Whip! Whip!: Smells Like Taito

I have a major soft spot for single-screen “kill everything” platformers. Every day I mourn that Rod-Land isn’t more readily available to play on modern platforms… and it’s not just because I have a thing for Rit.

No, I’ve always been a fan of this kind of game, ever since Bubble Bobble, and if anyone was the absolute master of this subgenre, it was Taito. As such, the two Taito Legends collections on PlayStation 2 make frequent appearances in my game rotation, just so I can enjoy games like the aforementioned Bubble Bobble and its sequel Rainbow Islands at any time.

What if someone were to make a new game like this, though? How might that turn out? Well, wonder no longer!

Whip! Whip! is a game by Japanese developer Alpha-Unit. You probably haven’t heard of them, thanks to most of their prior releases having been exclusives to the land of the rising sun, but they’ve been around for a long time now, with their back catalogue including licensed games based around Macross, Time Bokan and Bleach as well as a few original titles. They should, in theory, know their stuff, then.

In Whip! Whip!, you take on the role of Tira, an adorable young foxgirl pastry chef who is searching for a legendary recipe. During her adventures, she stumbles across a glove-shaped golem called Minton, whom she revives from slumber through the judicious application of sweet treats. Minton agrees to join Tira on her quest — mostly motivated by the prospect of more honey — and thus the pair set off to find the mystic dessert.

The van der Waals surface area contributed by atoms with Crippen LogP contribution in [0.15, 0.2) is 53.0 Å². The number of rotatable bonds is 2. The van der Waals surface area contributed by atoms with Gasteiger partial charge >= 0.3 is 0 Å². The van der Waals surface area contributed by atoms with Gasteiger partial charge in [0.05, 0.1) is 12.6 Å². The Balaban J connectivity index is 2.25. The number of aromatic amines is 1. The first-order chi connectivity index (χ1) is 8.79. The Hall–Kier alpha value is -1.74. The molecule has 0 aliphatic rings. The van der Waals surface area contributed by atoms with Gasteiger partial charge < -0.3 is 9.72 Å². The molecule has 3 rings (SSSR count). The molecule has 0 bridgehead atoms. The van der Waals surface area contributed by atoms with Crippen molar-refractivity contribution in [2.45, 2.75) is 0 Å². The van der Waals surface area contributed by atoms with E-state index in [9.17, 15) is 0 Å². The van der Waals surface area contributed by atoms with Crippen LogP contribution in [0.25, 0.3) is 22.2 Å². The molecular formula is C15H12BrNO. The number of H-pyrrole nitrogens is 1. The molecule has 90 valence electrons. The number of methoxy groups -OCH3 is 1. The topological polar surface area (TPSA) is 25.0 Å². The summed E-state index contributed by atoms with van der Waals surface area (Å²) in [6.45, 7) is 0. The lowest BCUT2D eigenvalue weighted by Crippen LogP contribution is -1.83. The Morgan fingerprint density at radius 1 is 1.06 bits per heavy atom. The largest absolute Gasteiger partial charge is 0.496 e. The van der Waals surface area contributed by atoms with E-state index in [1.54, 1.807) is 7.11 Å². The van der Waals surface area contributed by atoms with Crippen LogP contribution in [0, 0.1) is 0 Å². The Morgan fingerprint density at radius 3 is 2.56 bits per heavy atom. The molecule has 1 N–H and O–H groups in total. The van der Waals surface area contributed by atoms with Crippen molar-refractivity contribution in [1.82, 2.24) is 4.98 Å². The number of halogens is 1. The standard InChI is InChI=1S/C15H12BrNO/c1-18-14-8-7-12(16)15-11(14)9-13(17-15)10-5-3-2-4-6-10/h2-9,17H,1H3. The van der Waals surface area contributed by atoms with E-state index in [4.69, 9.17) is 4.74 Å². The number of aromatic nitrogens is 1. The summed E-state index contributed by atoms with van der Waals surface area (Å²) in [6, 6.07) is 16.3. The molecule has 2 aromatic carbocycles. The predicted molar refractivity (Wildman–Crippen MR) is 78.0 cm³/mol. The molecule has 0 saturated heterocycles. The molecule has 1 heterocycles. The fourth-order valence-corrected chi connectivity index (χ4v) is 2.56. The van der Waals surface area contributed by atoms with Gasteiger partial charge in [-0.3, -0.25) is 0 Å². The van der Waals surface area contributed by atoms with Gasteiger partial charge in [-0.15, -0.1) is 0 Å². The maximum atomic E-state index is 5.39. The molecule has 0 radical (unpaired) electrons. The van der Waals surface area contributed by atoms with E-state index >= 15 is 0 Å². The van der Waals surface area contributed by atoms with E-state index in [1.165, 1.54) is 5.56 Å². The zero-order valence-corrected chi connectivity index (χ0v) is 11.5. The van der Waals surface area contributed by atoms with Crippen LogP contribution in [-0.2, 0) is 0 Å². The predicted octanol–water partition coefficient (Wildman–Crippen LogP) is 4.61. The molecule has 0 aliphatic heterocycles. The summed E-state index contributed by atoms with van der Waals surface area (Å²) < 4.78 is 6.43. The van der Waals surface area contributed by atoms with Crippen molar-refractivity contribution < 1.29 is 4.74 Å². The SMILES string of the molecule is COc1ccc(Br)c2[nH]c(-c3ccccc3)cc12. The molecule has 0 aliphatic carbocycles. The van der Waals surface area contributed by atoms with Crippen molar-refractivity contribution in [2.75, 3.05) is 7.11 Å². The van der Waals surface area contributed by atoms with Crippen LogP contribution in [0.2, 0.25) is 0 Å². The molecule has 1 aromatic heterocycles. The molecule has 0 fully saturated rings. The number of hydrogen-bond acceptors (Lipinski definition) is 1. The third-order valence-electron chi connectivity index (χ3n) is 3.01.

It’s a beautifully presented game, absolutely nailing the retro look with its limited colour palette, low-resolution pixel art — though it is a bit of a shame that dialogue sequences use a slightly out of place-looking high definition font — and longstanding Taito fans will be pleased to hear that the music was composed by a former member of Taito’s in-house sound team ZUNTATA. Hirokazu Koshio, better known by his alias COSIO, contributed to a variety of Taito games between 2005 and 2015, and his infectiously cheerful score for Whip! Whip! is just one of many ways the game really captures an authentic late ’80s/early ’90s feel.

Gameplay unfolds a screen at a time, much like the games which Whip! Whip! draws inspiration from. You (and an optional second player who can drop in at any time) are plonked in the corner of an arrangement of platforms and tasked with defeating all the enemies which, naturally, turn into various point-yielding tasty treats when you have dispatched them.

The main way in which Whip! Whip! distinguishes itself from its source material — and its sole concession to modern game design through its use of analogue control rather than the more traditional 8-way digital — is in the way Tira and Minton can attack enemies. By pushing the stick in any direction and pressing the attack button, Tira can shoot out Minton on a chain and grab hold of an enemy or collectible item; releasing the attack button causes Minton to pull Tira to his position, causing her to unleash a powerful flying kick in the process. While Tira is playing her kick animation, any enemies she hits will be defeated, and, as ever in games like this, the big points come from timing your attacks carefully so you can kill as many foes as possible at the same time.